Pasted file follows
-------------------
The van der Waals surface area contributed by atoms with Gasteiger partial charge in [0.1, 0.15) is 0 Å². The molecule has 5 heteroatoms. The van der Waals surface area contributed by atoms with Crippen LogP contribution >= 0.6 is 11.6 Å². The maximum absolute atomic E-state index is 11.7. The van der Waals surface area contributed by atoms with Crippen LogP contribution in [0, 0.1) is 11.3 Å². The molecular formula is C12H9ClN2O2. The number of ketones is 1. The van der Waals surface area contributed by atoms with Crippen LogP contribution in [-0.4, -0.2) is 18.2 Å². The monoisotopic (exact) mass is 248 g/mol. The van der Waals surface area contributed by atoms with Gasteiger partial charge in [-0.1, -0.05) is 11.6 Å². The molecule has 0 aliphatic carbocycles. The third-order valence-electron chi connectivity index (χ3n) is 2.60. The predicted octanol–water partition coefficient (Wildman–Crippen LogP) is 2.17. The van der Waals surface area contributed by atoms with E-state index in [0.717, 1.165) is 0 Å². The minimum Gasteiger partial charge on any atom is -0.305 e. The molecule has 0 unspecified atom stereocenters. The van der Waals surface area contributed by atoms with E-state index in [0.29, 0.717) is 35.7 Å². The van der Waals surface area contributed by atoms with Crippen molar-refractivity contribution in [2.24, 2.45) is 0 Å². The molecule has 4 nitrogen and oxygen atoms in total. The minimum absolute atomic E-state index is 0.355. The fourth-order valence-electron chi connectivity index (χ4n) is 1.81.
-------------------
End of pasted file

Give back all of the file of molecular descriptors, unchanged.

The van der Waals surface area contributed by atoms with Gasteiger partial charge in [0.1, 0.15) is 0 Å². The molecule has 5 heteroatoms. The van der Waals surface area contributed by atoms with Crippen LogP contribution >= 0.6 is 11.6 Å². The maximum absolute atomic E-state index is 11.7. The van der Waals surface area contributed by atoms with Crippen LogP contribution in [0, 0.1) is 11.3 Å². The molecular formula is C12H9ClN2O2. The number of ketones is 1. The van der Waals surface area contributed by atoms with Crippen LogP contribution in [-0.4, -0.2) is 18.2 Å². The monoisotopic (exact) mass is 248 g/mol. The van der Waals surface area contributed by atoms with Gasteiger partial charge in [-0.1, -0.05) is 11.6 Å². The molecule has 0 aliphatic carbocycles. The third-order valence-electron chi connectivity index (χ3n) is 2.60. The predicted octanol–water partition coefficient (Wildman–Crippen LogP) is 2.17. The van der Waals surface area contributed by atoms with E-state index in [0.717, 1.165) is 0 Å². The minimum Gasteiger partial charge on any atom is -0.305 e. The molecule has 0 unspecified atom stereocenters. The van der Waals surface area contributed by atoms with E-state index in [0.29, 0.717) is 35.7 Å². The van der Waals surface area contributed by atoms with Crippen molar-refractivity contribution in [2.24, 2.45) is 0 Å². The molecule has 4 nitrogen and oxygen atoms in total. The minimum absolute atomic E-state index is 0.355. The fourth-order valence-electron chi connectivity index (χ4n) is 1.81.